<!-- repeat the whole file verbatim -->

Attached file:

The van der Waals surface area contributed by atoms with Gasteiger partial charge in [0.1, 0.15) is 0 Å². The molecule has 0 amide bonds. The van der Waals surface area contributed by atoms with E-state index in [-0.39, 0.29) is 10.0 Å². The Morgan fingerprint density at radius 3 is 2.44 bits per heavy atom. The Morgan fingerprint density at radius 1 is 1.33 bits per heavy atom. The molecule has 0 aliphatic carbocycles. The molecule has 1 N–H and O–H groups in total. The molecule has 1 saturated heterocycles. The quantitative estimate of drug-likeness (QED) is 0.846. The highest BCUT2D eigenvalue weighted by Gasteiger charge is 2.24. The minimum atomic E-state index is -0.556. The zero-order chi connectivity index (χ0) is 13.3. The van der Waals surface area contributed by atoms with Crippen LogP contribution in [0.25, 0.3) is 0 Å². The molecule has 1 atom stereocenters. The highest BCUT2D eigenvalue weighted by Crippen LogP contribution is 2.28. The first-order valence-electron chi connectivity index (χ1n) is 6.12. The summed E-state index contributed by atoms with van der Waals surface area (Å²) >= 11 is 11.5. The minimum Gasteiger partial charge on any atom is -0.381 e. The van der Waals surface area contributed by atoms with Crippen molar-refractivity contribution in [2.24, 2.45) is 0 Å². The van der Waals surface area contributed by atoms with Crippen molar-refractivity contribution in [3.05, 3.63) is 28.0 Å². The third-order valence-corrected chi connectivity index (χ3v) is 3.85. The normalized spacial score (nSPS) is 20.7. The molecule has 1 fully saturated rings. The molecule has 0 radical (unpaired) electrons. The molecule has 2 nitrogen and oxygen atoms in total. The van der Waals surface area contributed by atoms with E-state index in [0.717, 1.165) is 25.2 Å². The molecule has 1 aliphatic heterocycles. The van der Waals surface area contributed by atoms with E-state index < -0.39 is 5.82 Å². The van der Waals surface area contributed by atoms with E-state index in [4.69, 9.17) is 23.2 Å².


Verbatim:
The van der Waals surface area contributed by atoms with Gasteiger partial charge in [0.1, 0.15) is 0 Å². The molecule has 0 amide bonds. The van der Waals surface area contributed by atoms with E-state index in [-0.39, 0.29) is 10.0 Å². The Morgan fingerprint density at radius 3 is 2.44 bits per heavy atom. The Morgan fingerprint density at radius 1 is 1.33 bits per heavy atom. The molecule has 0 aliphatic carbocycles. The molecule has 1 N–H and O–H groups in total. The molecule has 1 saturated heterocycles. The quantitative estimate of drug-likeness (QED) is 0.846. The highest BCUT2D eigenvalue weighted by Gasteiger charge is 2.24. The minimum atomic E-state index is -0.556. The zero-order chi connectivity index (χ0) is 13.3. The van der Waals surface area contributed by atoms with Crippen LogP contribution in [0.25, 0.3) is 0 Å². The molecule has 1 atom stereocenters. The highest BCUT2D eigenvalue weighted by Crippen LogP contribution is 2.28. The first-order valence-electron chi connectivity index (χ1n) is 6.12. The summed E-state index contributed by atoms with van der Waals surface area (Å²) >= 11 is 11.5. The minimum Gasteiger partial charge on any atom is -0.381 e. The van der Waals surface area contributed by atoms with Crippen molar-refractivity contribution in [2.24, 2.45) is 0 Å². The van der Waals surface area contributed by atoms with Crippen molar-refractivity contribution in [3.05, 3.63) is 28.0 Å². The third-order valence-corrected chi connectivity index (χ3v) is 3.85. The normalized spacial score (nSPS) is 20.7. The molecule has 1 fully saturated rings. The molecule has 0 radical (unpaired) electrons. The molecule has 2 nitrogen and oxygen atoms in total. The van der Waals surface area contributed by atoms with E-state index in [0.717, 1.165) is 25.2 Å². The molecule has 1 aliphatic heterocycles. The van der Waals surface area contributed by atoms with E-state index < -0.39 is 5.82 Å². The van der Waals surface area contributed by atoms with E-state index in [4.69, 9.17) is 23.2 Å².